Our projects and activities are designed to move students toward independence in, and mastery of, computer programming. Projects and activities are creative, demand creative input by students, and develop creative thought while also developing critical thinking and problem-solving. Students must code projects—engaging in project-based learning—but they must also engage in problem-based learning, doing thought work (Challenges in Hatch Studio JS and Major Projects in Hatch Studio Python) in order to develop skills that move them toward independence.
Designed around the principle of having a gradual release of responsibility, our software aims to honour individual voices by letting students and teachers choose the projects that they want to create.
One of the principle goals in the design of Hatch Studio software is that the learning experience is inclusive of a range of students while simultaneously facilitating a high degree of achievement for all. We are proud that Studio has been used at private schools specializing in the needs of students with a range of neuro diversities and learning difficulties as well as at highly academic public and private schools.
While Hatch Studio is structured to encourage a creative coding process (students can create what they imagine by coding what we call “Showcase Projects” in the same way that they engage in creative writing, freestyle music playing, or the creation of artwork), its end-game is having students reach what is considered the highest level of achievement in computer programming: mastery of requirements-based programming.
Requirements-based programming is like solving a word problem in maths or answering questions in the social sciences or humanities and is a skill required in industry.
In Hatch Studio, it is developed by:
1. doing many Projects (what we call given word problems): having exposure to a full requirement, allowing observation and synthesis of computational thinking, logic, syntax, and vocabulary, doing a lot of thought work and problem solving, and
2. having opportunities for creative coding in order to build background knowledge and information useful to requirements-based programming (this parallels the benefits of reading for pleasure and response writing).
Students experience a gradual release of responsibility in reading and understanding requirements and move toward independence in their reading comprehension while also achieving greater depth of understanding by solving increasingly more complex requirements.
Many activities can be classified as programmatic research. Some examples include: using the Hatch Studio Reference Manual and the Hatch Studio Debugging Guide as a means of furthering knowledge and understanding of the writing and editorial process used in computer programming, writing in Pseudocode in order to engage in a planning process (similar to writing an essay outline or building an argument with a series of flashcards), using self-documentation, using reference libraries, using reference communities like Stack Overflow, and finding and using many other sources of information that can help in the programming process. We are also exploring the concept of computing immersion and how this influences the student experience.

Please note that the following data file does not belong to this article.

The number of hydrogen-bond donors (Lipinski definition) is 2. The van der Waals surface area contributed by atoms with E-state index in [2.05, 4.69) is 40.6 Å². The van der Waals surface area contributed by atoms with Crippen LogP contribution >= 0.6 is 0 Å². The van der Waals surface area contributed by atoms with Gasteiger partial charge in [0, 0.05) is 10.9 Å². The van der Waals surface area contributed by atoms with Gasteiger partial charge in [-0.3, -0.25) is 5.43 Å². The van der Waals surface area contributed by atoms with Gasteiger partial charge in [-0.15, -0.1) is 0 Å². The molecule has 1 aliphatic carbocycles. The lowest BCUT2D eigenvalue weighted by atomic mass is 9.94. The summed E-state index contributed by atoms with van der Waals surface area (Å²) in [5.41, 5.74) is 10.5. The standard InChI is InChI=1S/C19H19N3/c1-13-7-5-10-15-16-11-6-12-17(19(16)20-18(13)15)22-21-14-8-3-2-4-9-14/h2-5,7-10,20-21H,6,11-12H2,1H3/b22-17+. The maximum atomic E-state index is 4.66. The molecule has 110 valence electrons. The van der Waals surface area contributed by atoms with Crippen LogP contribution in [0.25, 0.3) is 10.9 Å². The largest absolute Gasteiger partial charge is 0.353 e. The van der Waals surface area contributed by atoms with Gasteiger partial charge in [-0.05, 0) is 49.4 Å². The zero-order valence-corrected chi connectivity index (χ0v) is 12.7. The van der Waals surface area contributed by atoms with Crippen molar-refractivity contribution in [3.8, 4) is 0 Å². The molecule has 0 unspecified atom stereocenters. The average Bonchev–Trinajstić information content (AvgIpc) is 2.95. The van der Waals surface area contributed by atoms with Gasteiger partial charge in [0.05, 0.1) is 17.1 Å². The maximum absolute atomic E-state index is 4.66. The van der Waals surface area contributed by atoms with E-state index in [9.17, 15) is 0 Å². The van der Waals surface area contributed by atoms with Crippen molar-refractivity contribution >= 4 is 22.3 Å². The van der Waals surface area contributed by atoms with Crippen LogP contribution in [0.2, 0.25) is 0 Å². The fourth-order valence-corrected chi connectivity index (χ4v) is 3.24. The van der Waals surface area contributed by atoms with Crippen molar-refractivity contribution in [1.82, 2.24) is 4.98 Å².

Programmatic research, which is done whenever an individual is coding with a real-world computer language, like any research process, can be done well or poorly. The more students have teachers who can guide them through the research process, and the more they have opportunities to practice programmatic research, the better the results. While programmatic research is one of the five competencies of computer programming, it is also a means of achieving deep learning of global competencies (and an increasingly important part of digital fluency).
Computational logic is the use of seven logic structures to communicate human thought to a computer. Logic structures interact with one another, impacting the development and expression of human thought to a machine. Complex, free, thought requires, and draws on, all seven logic structures.
The Seven Structures of Computational Logic
1. Variables (unrestricted keywords)
2. Functions (a collection of instructions)
3. Loops (for, while)
4. Conditionals (if, when)
5. Arrays (square brackets)
6. Objects (collections of variables)
7. Operators (AND, OR, NOT, etc.)
Computational thinking is the communication of human thought to a computer. It must be expressed with computational logic and with the intention of making a computer do things, otherwise it is simply thinking with no computational aspect. Computer languages and Pseudocode are the vehicles for the expression of computational thinking and logic.
We engage in computational thinking as a means of solving problems with the aid of a computer; this requires mastering five types of thought processes.
The Five Types of Thought Processes
2. Pattern matching
These thought processes are used to give clear commands to a computer. While they might seem daunting, they are nothing more than an approximation of human thought and communication.